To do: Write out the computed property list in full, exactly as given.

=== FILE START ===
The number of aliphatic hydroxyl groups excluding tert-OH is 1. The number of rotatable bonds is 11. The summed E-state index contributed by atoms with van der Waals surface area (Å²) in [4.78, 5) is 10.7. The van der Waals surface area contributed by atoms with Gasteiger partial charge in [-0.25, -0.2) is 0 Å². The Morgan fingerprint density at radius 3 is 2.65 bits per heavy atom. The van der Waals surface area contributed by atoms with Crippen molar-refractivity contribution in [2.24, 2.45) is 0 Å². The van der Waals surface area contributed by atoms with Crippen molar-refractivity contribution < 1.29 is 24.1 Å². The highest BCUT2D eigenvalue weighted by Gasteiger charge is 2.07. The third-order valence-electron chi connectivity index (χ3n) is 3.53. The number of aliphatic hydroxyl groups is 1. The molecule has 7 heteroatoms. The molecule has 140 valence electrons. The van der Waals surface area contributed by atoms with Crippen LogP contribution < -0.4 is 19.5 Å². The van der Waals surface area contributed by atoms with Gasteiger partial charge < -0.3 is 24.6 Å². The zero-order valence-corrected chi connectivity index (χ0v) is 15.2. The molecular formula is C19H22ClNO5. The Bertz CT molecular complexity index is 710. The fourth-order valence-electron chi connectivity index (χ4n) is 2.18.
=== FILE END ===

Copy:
The number of aliphatic hydroxyl groups excluding tert-OH is 1. The number of rotatable bonds is 11. The summed E-state index contributed by atoms with van der Waals surface area (Å²) in [4.78, 5) is 10.7. The van der Waals surface area contributed by atoms with Gasteiger partial charge in [-0.25, -0.2) is 0 Å². The Morgan fingerprint density at radius 3 is 2.65 bits per heavy atom. The van der Waals surface area contributed by atoms with Crippen molar-refractivity contribution in [2.24, 2.45) is 0 Å². The van der Waals surface area contributed by atoms with Crippen molar-refractivity contribution < 1.29 is 24.1 Å². The highest BCUT2D eigenvalue weighted by Gasteiger charge is 2.07. The third-order valence-electron chi connectivity index (χ3n) is 3.53. The number of aliphatic hydroxyl groups is 1. The molecule has 7 heteroatoms. The molecule has 140 valence electrons. The van der Waals surface area contributed by atoms with Crippen LogP contribution < -0.4 is 19.5 Å². The van der Waals surface area contributed by atoms with Gasteiger partial charge < -0.3 is 24.6 Å². The zero-order valence-corrected chi connectivity index (χ0v) is 15.2. The molecular formula is C19H22ClNO5. The Bertz CT molecular complexity index is 710. The fourth-order valence-electron chi connectivity index (χ4n) is 2.18.